Director: Abhinav Kashyap
Lyrics: Jalees Sherwani
Singers: Rahat Fateh Ali Khan, Mamta Sharma, Aishwarya, Sonu Nigam, Shreya Ghoshal, Sukhwinder Singh, Wajid, Master Salim, Shabab Sabri and Salman Khan.
The album opens with Rahat Fateh Ali Khan crooning to 'Tere Mast Mast Do Nain'. The song is simply lovely with mellow, traditional beats and Rahatji's voice lending a certain soulfulness to the song that no other singer can provide. Jalees Sherwani's lyrics are positively heartfelt and we are certain that this song will be a special favourite with lovers!
This song is followed by 'Munni Badnaam', sung by Mamta Sharma and Aishwarya. The melody is very desi, being more fast-paced than the opening track. Mamta has done a commendable job in bringing a sense of playfulness to the song. Her vocals paired with Aishwarya's makes a rather interesting combination, one that is quite pleasing to the ear. A word of warning for this song, though: the catchy beats will most definitely have you tapping your fingers and toes!
The superhit combination of Sonu Nigam and Shreya Ghoshal takes the next song, 'Chori Kiya Re Jiya'. Most of this duo's previous songs are ballads that have done exceptionally well on the charts and this promises to be the same. The combination of their vocals is a rather safe option though, regardless of how seamlessly they harmonize. The lyrics are once again beautifully penned by Jalees, while the melody is peaceful and soothing. Definitely worth a listen.
Sukhwinder Singh and Wajid lend their vocals to 'Hud Hud Dabangg', which comes in at number 4 Initially, the music leaves one feeling rather apprehensive but it slowly adopts a more tribal beat that reverberates throughout you. The singers' powerful vocals are simply perfect for this track.
The next track is 'Humka Peeni Hai' sung by Wajid, Master Salim and Shabab Sabri. The song retains the desi feel of the album, which hasn't gotten boring yet, considering that both the melodies and the combination of singers change from song to song. Although the singers certainly have impressive vocals, this song itself is rather forgettable.
Following this we are treated to another version of 'Tere Mast Mast Do Nain', this time bringing Rahatji and Shreya together. The song is exactly the same as the opening track except that this time it is not a solo by Rahatji, but a duet with Shreya; who comes in only towards the ending of the song. Her vocals suit the atmosphere of this song perfectly, although it would have been nice to hear more of her, perhaps in harmony with Rahatji's vocals. Again, this song offers nothing more from the original than the addition of Shreya's voice for one verse.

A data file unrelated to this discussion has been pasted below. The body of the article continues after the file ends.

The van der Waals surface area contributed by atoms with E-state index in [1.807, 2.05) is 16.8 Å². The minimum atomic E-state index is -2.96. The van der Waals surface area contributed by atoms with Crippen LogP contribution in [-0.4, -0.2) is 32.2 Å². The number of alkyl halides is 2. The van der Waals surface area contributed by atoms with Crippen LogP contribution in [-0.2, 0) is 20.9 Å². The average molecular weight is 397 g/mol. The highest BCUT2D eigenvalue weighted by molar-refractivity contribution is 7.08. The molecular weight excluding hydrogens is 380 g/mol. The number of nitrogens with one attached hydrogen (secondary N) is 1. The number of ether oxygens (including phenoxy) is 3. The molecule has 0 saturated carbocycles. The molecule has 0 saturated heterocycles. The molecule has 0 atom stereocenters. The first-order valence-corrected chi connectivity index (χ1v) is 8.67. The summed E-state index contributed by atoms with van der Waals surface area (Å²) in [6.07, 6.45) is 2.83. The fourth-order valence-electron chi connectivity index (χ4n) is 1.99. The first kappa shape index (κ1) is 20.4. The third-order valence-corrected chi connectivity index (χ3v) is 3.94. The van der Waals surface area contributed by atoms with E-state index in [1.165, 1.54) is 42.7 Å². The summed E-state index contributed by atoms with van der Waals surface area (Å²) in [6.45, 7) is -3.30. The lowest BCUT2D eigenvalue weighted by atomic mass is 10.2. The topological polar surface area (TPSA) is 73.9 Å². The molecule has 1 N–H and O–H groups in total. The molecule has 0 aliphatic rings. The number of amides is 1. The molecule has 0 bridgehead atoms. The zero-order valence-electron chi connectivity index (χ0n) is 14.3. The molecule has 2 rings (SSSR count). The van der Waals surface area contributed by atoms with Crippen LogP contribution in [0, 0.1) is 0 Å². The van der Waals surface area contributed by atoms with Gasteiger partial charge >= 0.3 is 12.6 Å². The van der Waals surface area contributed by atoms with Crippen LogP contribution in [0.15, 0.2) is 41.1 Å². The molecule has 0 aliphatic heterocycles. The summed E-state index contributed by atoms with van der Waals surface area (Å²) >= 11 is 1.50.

After this song, we have a series of remixes.
First is 'Munni Badnaam', tuned by DJ Megha, which is definitely comparable to the original. The quickened upbeat lends the song a lot more energy which is most definitely enjoyable. We can see this becoming quite popular on the dance floors!
Then we have the remixed version of 'Tere Mast Mast Do Nain'. Personally, I am apprehensive about ballad remixes. Certainly some of the sweetness of the original melody is lost in the remix, and the feel of the song is different too. Nonetheless, the remix is not too bad.
The last remix is of 'Humka Peeni Hai'. The techno beats are definitely amped up in this song. The playfulness of the song is heightened, but this is not a track I would listen to over and over again.
Closing the album is the 'Dabangg Theme' by Salman Khan. This track is mostly instrumental, with Salman providing some dialogue. The song juxtaposes tribal beats with more modern melodies and has a rather angry feel that is heightened by Salman's dialogues. The melody changes midway to a more upbeat, salsa-style one, which blends with the sounds of violence that are present throughout the entire song. All in all, a rather interesting instrumental.
Overall, the album is fairly appealing, especially if you are one for songs which have traditional, tribal undertones to them.
BC Picks: 'Tere Mast Mast Do Nain', 'Chori Kiya Re Jiya', 'Hud Hud Dabangg'.
BC Rating (out of 5): ****